At a village called Komatsu:
Aptly named Komatsu
Child Pine, a breeze blows over
pampas and clover
Here we visited Tada Shrine to see Sanemori’s helmet and a piece of his brocade armor-cloth presented to him by Lord Yoshitomo when he served the Genji clan. His helmet was no common soldier’s gear: engraved with chrysanthemums and ivy from eyehole to earflap, crowned with a dragon’s head between two horns. After Sanemori died on the battlefield, Kiso Yoshinaka sent it with a prayer, hand-carried to the shrine by Higuchi Juro, Sanemori’s friend. The story’s inscribed on the shrine.
a great soldier’s empty helmet,
a cricket singsBasho, “Narrow Road to the Interior,” translated by Sam Hamill, the Essential Basho, p. 30-31
Breathe. The moment opens, like sun-drenched petals, as I release my cares. Breathe. The feel of air on my nostrils. The gentle sound of gurgling water, and the banging of pipes as the heat turns on. The subtle reflection of morning light on white drapes. Just these, no more. Who needs more?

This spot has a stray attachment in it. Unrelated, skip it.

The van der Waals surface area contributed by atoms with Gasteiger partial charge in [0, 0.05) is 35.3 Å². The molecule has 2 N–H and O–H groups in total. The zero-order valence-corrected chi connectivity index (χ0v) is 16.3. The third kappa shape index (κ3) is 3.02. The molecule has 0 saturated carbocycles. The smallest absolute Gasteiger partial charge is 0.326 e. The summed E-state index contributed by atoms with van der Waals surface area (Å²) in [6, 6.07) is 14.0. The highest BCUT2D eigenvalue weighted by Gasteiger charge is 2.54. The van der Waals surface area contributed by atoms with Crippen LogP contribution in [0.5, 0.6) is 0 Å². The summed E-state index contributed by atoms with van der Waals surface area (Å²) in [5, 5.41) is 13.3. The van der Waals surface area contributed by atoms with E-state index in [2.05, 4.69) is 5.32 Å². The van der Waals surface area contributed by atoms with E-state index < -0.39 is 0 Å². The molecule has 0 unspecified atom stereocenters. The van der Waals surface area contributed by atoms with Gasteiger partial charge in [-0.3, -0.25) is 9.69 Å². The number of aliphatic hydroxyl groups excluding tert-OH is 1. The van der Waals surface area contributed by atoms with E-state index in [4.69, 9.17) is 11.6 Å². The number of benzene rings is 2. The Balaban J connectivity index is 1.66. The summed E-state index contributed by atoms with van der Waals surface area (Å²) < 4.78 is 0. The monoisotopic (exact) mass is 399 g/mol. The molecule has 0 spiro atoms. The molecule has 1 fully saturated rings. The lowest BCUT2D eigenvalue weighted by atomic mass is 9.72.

When I allow my gratitude to arise, and when I feel it flow through me with each breath, I feel an accompanying peace. Perhaps this is the peace the world cannot give.
I know it’s the peace that I, myself, can give away.
seeing their faces
I’m hosting Haibun Monday today over at dVerse Poets Pub. We’re poeming on gratitude. Come join us!